The Lady Vanishes is Alfred Hitchcock’s best film of his British era. It is an awesome cocktail of comedy, thrills and romance while simultaneously taking a peak at at British insularity.
This film could be seen as a predecessor to Hitchcock’s single setting films of the 40s and 50s. Although The Lady Vanishes does not take place in one exact location like Lifeboat, Rope, Dial M for Murder and Rear Window, it does manage to convey a sense of claustrophobia. The cast of characters start the film as cramped guests in a hotel and end up as cramped passengers on a train.
This tightness results in a lurid intimacy that Hitchcock shows here. You have the duo of Charters and Caldicott who may or may not be gay. We know Hitchcock films do not have an issue peering into queerness. We’ll see this later in 1940’s Rebecca and 1948’s Rope. You have Mr. and “Mrs.” Todhunter, an adulterous couple. Then you have our protagonist, Iris Henderson, played wonderfully by Margaret Lockwood, first introduced with her friends in the hotel as she prepares to leave for her wedding to a rich man to further her societal status. Once she meets Michael Redgrave’s Gilbert, a courtship begins throughout the film that is dripping with sexual energy.
Hitchcock does an excellent job in getting the audience to care about the disappearance of the titular “lady,” Miss Froy by having May Whitty dominate her scenes and become a singular presence so that you feel her absence once it occurs. If we don’t feel ourselves missing Miss Froy, then it becomes difficult for us to feel for Iris as she searches for the woman and is not believed and doubted at every turn. Again, Hitchcock’s skill as a cinematic manipulator is top notch.
One area that differentiates The Lady Vanishes from subsequent Hitchcock films is its heroine. Lockwood’s Iris, while certainly initially aristocratic, is not the typical icy and damaged Hitchcockian woman. She does not operate from a point of despair like Marion Crane. She doesn’t have a tragic backstory like Marnie or is terrorized like Melanie from The Birds. She isn’t manipulated like Alica Huberman of Notorious. Iris’ actions are to simply get to the bottom of the vanishing of Miss Froy because it is the right thing to do.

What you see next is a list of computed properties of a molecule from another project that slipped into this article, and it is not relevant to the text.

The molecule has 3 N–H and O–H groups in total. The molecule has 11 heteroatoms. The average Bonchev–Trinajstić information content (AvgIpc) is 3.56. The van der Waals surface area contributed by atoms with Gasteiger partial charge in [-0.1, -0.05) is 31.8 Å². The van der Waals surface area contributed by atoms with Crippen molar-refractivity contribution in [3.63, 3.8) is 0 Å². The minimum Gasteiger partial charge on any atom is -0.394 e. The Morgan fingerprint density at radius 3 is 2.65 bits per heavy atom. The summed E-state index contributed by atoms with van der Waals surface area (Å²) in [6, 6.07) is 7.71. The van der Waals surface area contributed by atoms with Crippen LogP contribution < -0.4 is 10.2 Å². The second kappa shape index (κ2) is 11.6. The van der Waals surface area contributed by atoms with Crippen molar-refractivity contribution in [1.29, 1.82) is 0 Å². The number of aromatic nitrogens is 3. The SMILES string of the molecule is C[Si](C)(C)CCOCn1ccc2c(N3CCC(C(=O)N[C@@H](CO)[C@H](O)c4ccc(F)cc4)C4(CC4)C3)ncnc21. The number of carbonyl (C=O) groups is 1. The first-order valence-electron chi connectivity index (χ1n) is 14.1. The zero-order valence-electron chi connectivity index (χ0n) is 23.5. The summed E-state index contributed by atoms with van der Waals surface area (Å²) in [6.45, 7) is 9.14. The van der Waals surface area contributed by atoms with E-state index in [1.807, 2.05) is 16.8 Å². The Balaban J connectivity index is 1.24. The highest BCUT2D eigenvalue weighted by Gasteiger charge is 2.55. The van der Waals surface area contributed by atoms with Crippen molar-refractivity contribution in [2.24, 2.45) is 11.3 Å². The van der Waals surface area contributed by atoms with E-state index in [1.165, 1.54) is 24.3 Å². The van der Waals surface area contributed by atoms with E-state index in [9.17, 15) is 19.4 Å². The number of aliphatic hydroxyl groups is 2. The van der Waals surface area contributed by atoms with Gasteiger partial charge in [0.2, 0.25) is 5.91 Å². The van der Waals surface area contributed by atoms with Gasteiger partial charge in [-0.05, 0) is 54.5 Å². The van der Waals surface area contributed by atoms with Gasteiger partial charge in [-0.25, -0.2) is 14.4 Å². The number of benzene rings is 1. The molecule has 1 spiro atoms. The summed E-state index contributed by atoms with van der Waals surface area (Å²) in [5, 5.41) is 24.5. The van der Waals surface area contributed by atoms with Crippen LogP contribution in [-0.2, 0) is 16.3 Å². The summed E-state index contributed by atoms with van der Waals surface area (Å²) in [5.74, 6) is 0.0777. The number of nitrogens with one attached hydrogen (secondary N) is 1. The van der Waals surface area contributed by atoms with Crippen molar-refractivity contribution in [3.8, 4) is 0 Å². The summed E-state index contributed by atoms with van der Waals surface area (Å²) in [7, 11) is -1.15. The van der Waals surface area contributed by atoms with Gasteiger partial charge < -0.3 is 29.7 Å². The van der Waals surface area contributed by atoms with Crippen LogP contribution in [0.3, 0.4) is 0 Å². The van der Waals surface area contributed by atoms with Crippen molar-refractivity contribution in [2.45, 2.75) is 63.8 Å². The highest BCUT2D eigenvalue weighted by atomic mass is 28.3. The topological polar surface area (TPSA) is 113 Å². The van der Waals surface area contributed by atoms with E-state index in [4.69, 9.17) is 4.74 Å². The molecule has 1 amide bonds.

Iris’ determination eventually spreads through to the other characters who all initially refuse to become involved in the search, focusing on their own wants and desires, much like people tend to when they consider their class and status in life and that since they are secure, there is no need for them to stick their neck out for anyone. However, once things take a dark turn into the climatic shootout, and Charters is shot in the hand, the fantasy of the audience watching and the grim reality of the characters being watched, smash together to create a thrilling sequence where these characters who only cared for themselves, answer the call to do the right thing against a foreign fascists.
While Jamaica Inn would end up becoming the film that closes out Hitchcock’s time in Britain before he comes to America, The Lady Vanishes is his biggest achievement of that period. It bursts of youthful energy that may have not only been a goodbye to England, but officially to his own youth as he was about to turn 40. It almost is like a myth of a plucky young hero out to save the day. I can imagine with World War II on the horizon this was needed. Yet even with The Lady Vanishes being the close of an era, it is a clear indication of the future of Hitchcock’s filmography.